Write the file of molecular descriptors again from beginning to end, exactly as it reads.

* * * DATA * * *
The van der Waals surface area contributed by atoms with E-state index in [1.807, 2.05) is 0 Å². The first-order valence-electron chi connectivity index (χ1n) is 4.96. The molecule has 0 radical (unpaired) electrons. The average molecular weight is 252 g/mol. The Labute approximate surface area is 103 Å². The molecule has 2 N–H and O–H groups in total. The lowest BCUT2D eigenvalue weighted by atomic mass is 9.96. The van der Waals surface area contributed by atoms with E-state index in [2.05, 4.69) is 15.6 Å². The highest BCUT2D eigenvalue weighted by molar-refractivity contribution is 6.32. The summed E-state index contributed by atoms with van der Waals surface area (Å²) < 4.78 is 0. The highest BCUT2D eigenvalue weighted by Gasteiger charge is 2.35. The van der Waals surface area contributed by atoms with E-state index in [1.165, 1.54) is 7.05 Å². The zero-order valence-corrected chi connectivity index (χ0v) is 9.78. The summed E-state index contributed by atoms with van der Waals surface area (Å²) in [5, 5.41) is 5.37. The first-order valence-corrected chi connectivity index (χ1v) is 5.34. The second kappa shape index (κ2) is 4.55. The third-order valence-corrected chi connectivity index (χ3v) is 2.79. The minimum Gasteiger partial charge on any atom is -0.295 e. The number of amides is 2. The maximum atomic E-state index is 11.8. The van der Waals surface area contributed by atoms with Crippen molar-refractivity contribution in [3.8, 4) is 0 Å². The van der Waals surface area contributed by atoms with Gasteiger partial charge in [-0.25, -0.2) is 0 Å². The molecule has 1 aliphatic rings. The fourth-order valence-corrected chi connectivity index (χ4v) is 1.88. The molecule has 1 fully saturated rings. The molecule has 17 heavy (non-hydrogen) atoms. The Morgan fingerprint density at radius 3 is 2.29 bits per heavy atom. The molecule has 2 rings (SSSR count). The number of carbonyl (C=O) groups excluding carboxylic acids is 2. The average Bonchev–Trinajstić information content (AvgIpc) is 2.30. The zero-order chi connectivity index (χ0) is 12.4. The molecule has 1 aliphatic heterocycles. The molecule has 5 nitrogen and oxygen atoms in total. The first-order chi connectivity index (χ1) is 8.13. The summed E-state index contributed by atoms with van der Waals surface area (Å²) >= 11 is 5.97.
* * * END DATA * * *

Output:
The van der Waals surface area contributed by atoms with E-state index in [1.807, 2.05) is 0 Å². The first-order valence-electron chi connectivity index (χ1n) is 4.96. The molecule has 0 radical (unpaired) electrons. The average molecular weight is 252 g/mol. The Labute approximate surface area is 103 Å². The molecule has 2 N–H and O–H groups in total. The lowest BCUT2D eigenvalue weighted by atomic mass is 9.96. The van der Waals surface area contributed by atoms with E-state index in [2.05, 4.69) is 15.6 Å². The highest BCUT2D eigenvalue weighted by molar-refractivity contribution is 6.32. The summed E-state index contributed by atoms with van der Waals surface area (Å²) < 4.78 is 0. The highest BCUT2D eigenvalue weighted by Gasteiger charge is 2.35. The van der Waals surface area contributed by atoms with E-state index in [1.165, 1.54) is 7.05 Å². The zero-order valence-corrected chi connectivity index (χ0v) is 9.78. The summed E-state index contributed by atoms with van der Waals surface area (Å²) in [5, 5.41) is 5.37. The first-order valence-corrected chi connectivity index (χ1v) is 5.34. The second kappa shape index (κ2) is 4.55. The third-order valence-corrected chi connectivity index (χ3v) is 2.79. The minimum Gasteiger partial charge on any atom is -0.295 e. The number of amides is 2. The maximum atomic E-state index is 11.8. The van der Waals surface area contributed by atoms with Crippen molar-refractivity contribution in [3.8, 4) is 0 Å². The van der Waals surface area contributed by atoms with Gasteiger partial charge in [-0.25, -0.2) is 0 Å². The molecule has 1 aliphatic rings. The fourth-order valence-corrected chi connectivity index (χ4v) is 1.88. The molecule has 1 fully saturated rings. The molecule has 17 heavy (non-hydrogen) atoms. The Morgan fingerprint density at radius 3 is 2.29 bits per heavy atom. The molecule has 2 rings (SSSR count). The number of carbonyl (C=O) groups excluding carboxylic acids is 2. The average Bonchev–Trinajstić information content (AvgIpc) is 2.30. The zero-order chi connectivity index (χ0) is 12.4. The molecule has 1 aliphatic heterocycles. The molecule has 5 nitrogen and oxygen atoms in total. The first-order chi connectivity index (χ1) is 8.13. The summed E-state index contributed by atoms with van der Waals surface area (Å²) >= 11 is 5.97.